Male Infertility Procedure Up, but Not Birth Rate

Intracytoplasmic sperm injection not linked to better birth outcomes than in vitro fertilization

(RxWiki News) For many men who are infertile, a procedure called intracytoplasmic sperm injection (ICSI) offers a way to have a child. While more couples are using this method, it may not improve upon the more common in vitro fertilization.

A new study from the Centers for Disease Control and Prevention (CDC) has found that the use of ICSI doubled over 16 years but did not lead to more pregnancies and births compared to in vitro fertilization. The authors of this study also noted that the procedure is significantly more expensive and may heighten the risk of passing genetic defects on to the embryo.

This research was conducted by Sheree L. Boulet, DrPH, a health scientist in the Division of Reproductive Health at the CDC in Atlanta, and colleagues.

“We concluded that ICSI does improve fertilization in the context of male factor infertility," Dr. Boulet told dailyRx News. "However, our study also showed that reproductive outcomes beyond fertilization — implantation, pregnancy, miscarriage, and live birth — were not improved when ICSI was used, regardless of whether male factor infertility was present or not.”

The technique of fertilizing an egg with a single sperm is called intracytoplasmic sperm injection (ICSI). With more conventional in vitro fertilization (IVF), many sperm are placed near an egg to fertilize it. ICSI is commonly used among couples facing male infertility issues.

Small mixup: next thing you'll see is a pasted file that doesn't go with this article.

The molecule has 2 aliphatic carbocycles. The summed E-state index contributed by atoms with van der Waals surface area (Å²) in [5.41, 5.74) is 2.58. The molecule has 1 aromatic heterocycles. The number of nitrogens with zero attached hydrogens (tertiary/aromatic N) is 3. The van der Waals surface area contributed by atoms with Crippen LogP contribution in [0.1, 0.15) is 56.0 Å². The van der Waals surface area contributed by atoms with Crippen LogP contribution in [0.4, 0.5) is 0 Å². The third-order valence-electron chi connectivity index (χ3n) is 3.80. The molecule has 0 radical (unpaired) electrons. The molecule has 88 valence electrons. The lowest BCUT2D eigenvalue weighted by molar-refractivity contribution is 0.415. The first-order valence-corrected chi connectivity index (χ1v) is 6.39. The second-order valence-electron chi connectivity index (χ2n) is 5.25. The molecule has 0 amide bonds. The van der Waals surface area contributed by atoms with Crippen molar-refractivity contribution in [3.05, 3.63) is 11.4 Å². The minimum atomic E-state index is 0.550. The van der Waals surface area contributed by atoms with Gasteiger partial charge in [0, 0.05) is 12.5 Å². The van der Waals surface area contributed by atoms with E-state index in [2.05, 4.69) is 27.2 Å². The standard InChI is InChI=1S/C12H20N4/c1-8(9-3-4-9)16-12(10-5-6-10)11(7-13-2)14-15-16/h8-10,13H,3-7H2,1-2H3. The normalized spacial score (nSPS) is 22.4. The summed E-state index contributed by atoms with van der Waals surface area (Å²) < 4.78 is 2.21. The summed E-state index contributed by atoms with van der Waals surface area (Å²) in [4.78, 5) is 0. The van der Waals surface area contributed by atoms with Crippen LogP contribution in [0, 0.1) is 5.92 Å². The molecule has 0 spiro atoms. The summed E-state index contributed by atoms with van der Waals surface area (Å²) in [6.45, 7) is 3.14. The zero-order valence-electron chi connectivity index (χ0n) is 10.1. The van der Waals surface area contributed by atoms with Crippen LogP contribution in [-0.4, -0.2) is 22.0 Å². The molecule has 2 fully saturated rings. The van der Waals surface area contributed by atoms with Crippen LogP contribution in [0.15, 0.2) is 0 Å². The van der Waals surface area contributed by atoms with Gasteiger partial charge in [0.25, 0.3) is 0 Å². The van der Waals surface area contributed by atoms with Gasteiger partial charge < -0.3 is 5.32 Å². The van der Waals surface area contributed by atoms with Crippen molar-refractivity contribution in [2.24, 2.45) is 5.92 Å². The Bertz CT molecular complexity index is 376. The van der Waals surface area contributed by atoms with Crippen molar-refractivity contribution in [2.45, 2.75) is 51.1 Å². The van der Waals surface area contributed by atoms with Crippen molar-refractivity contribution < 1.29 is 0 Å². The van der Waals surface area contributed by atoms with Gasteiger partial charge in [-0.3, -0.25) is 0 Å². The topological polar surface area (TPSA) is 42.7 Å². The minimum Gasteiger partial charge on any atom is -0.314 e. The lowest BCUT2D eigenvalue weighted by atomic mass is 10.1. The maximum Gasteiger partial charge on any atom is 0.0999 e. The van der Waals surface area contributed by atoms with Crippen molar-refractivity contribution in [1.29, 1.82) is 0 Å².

Dr. Boulet and team analyzed data on nearly 1.4 million fresh IVF cycles from 1996 to 2012. An IVF cycle is the lab fertilization of eggs that are retrieved when they mature.

Of these patients, almost two-thirds used ICSI (pronounced “ICK-see”), while the remainder used conventional IVF. Just over one-third reported having male factor infertility. Male infertility may be very low sperm count, abnormal semen characteristics, abnormal sperm function or surgical sterilization.

During the time frame of this research, ICSI use rose from 36.4 percent to 76.2 percent.

Dr. Boulet and team noted that ICSI use increased among both those with male factor infertility and those without male infertility. While it rose from about 76 percent to 93 percent of those with male factor infertility, its use jumped from about 15 percent to 67 percent for those without male factor infertility.

Compared to patients who underwent IVF, patients who opted for ICSI had lower rates of implantation (23 percent for ICSI vs. 25 percent for IVF), live birth (36 vs. 39 percent) and multiple live birth (30 vs. 31 percent).

Dr. Boulet and team also wrote that ICSI bypasses natural barriers to fertilization, which may increase the risk of transmitting genetic defects compared to conventional IVF.

ICSI also cost more than conventional IVF, adding significant financial burden for many couples, these researchers noted. The American Society of Reproductive Medicine lists the average price of an IVF cycle in the US at $12,400. ICSI may cost $1,500 more than that or higher.

This study was published Jan. 20 in JAMA.

The National Center for Advancing Translational Sciences funded this research. The authors disclosed no conflicts of interest.

Review Date: 
January 22, 2015